This seems more likely to me and in some ways is encouraging but in others depresses me slightly.
Pre-realisation, I had a wonderful view of the world, everyone deep down was in some way creative and while I still think that's probably true, the benchmark has been lowered rather.
To me successfully telling your story, i.e. creating a book, involves a pretty large amount of imaginative stamina. You can probably recount the incredible day you went to buy an engagement ring for your girlfriend only to become a key player in a 16 hour hostage situation, one which only ended because of your amazing daring negotiations with the criminal masterminds, while your at the pub. Buy can you string it out into a tense 300 page thriller?
That may even be one of the easier examples, what if the most amazing day of your life consisted of a lovely trip to the park with your son, how on earth is that going to hold anyones attention for more than a couple of hours?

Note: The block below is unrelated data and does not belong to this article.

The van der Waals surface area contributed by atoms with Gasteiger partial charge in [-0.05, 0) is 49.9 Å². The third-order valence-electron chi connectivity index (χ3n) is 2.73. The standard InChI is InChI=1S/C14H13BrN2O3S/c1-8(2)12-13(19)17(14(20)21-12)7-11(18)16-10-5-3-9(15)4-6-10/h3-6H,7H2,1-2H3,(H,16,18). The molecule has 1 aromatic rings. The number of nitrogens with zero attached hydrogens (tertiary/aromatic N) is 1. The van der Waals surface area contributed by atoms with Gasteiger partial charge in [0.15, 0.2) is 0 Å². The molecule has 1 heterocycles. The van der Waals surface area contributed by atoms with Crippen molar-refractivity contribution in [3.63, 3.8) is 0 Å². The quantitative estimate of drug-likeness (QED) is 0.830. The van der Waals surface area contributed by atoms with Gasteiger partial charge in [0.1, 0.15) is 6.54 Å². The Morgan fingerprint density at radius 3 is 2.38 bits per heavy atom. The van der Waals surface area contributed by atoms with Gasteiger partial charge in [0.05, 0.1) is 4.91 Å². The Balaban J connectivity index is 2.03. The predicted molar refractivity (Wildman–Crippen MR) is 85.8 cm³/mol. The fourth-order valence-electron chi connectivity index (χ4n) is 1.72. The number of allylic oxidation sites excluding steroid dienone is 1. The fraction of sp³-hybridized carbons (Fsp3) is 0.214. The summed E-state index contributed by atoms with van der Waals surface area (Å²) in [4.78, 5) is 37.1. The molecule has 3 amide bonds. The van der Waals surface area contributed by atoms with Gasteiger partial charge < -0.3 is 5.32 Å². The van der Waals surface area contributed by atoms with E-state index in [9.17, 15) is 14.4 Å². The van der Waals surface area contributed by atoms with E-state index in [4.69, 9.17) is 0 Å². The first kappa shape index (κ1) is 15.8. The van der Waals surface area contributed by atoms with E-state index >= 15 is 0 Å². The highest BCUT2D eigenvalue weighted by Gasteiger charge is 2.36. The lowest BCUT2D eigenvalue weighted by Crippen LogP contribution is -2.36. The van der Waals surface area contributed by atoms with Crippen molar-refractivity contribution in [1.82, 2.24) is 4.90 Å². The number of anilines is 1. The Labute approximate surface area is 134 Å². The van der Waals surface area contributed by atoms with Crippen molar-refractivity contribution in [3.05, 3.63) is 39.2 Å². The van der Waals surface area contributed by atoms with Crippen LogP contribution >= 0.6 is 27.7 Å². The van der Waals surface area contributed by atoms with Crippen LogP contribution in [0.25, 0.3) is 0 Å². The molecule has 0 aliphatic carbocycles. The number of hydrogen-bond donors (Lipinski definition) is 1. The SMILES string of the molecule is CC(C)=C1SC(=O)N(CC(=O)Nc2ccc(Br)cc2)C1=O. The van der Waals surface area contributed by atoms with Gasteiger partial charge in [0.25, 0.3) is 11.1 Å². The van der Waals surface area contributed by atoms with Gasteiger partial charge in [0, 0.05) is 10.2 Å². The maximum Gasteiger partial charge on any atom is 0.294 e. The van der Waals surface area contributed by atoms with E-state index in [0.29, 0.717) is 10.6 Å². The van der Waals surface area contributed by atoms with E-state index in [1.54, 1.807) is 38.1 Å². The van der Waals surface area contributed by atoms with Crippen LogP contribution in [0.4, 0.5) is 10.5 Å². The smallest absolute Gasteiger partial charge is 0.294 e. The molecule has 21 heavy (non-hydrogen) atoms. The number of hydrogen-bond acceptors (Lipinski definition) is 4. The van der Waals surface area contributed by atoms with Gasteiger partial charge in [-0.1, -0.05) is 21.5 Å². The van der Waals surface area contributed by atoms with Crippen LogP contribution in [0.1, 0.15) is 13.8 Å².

While everyones story has a right to be told you need alot more than a decent premise and a couple of good characters, you need the creative equivalent of Paula Radcliffes legs.
Unfortunately , I've made it even worse for myself. The story I've decided I've got to tell is fictional and better still it's set in the afterlife, how am I going to research that?
I think I'm going to have to take my premise and the small selection of characters plot them out and pad and stretch the page until it becomes a very short story.
Perhaps then I'll have been inspired enough (inspired by myself? this process is going to be a real ego-massage) to pack in enough fluff to call it a novella, not that I ever would, and finally top it up with another hundred pages or so until it can marginally be called a book.
At this point I'll probably send it to a publisher or 5 for rejection, but at least I'll be rid of my story, it'll be in the world in it's rare original manuscript form for everyone to read, or pretend to read even if it is one at a time.